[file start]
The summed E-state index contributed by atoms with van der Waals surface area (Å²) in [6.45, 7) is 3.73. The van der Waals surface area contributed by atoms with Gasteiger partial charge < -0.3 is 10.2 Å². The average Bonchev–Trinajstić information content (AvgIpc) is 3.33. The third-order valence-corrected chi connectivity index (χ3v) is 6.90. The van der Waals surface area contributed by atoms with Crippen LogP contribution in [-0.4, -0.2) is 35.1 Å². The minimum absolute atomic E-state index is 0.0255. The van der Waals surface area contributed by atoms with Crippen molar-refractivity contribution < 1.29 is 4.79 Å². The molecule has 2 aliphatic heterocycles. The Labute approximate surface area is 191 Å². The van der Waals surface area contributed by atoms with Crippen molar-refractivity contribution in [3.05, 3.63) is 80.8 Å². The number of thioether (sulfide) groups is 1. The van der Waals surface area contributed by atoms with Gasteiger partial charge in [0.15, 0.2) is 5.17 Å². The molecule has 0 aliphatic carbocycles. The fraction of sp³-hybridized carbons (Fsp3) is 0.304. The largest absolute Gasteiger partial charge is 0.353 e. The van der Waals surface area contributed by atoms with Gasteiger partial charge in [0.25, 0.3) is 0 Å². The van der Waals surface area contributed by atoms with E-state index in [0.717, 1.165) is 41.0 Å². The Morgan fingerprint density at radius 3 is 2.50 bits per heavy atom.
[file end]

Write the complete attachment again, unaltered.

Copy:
The summed E-state index contributed by atoms with van der Waals surface area (Å²) in [6.45, 7) is 3.73. The van der Waals surface area contributed by atoms with Gasteiger partial charge < -0.3 is 10.2 Å². The average Bonchev–Trinajstić information content (AvgIpc) is 3.33. The third-order valence-corrected chi connectivity index (χ3v) is 6.90. The van der Waals surface area contributed by atoms with Crippen LogP contribution in [-0.4, -0.2) is 35.1 Å². The minimum absolute atomic E-state index is 0.0255. The van der Waals surface area contributed by atoms with Crippen molar-refractivity contribution < 1.29 is 4.79 Å². The molecule has 2 aliphatic heterocycles. The Labute approximate surface area is 191 Å². The van der Waals surface area contributed by atoms with Crippen molar-refractivity contribution in [3.05, 3.63) is 80.8 Å². The number of thioether (sulfide) groups is 1. The van der Waals surface area contributed by atoms with Gasteiger partial charge in [0.15, 0.2) is 5.17 Å². The molecule has 0 aliphatic carbocycles. The fraction of sp³-hybridized carbons (Fsp3) is 0.304. The largest absolute Gasteiger partial charge is 0.353 e. The van der Waals surface area contributed by atoms with Gasteiger partial charge in [0.25, 0.3) is 0 Å². The van der Waals surface area contributed by atoms with E-state index in [0.717, 1.165) is 41.0 Å². The Morgan fingerprint density at radius 3 is 2.50 bits per heavy atom.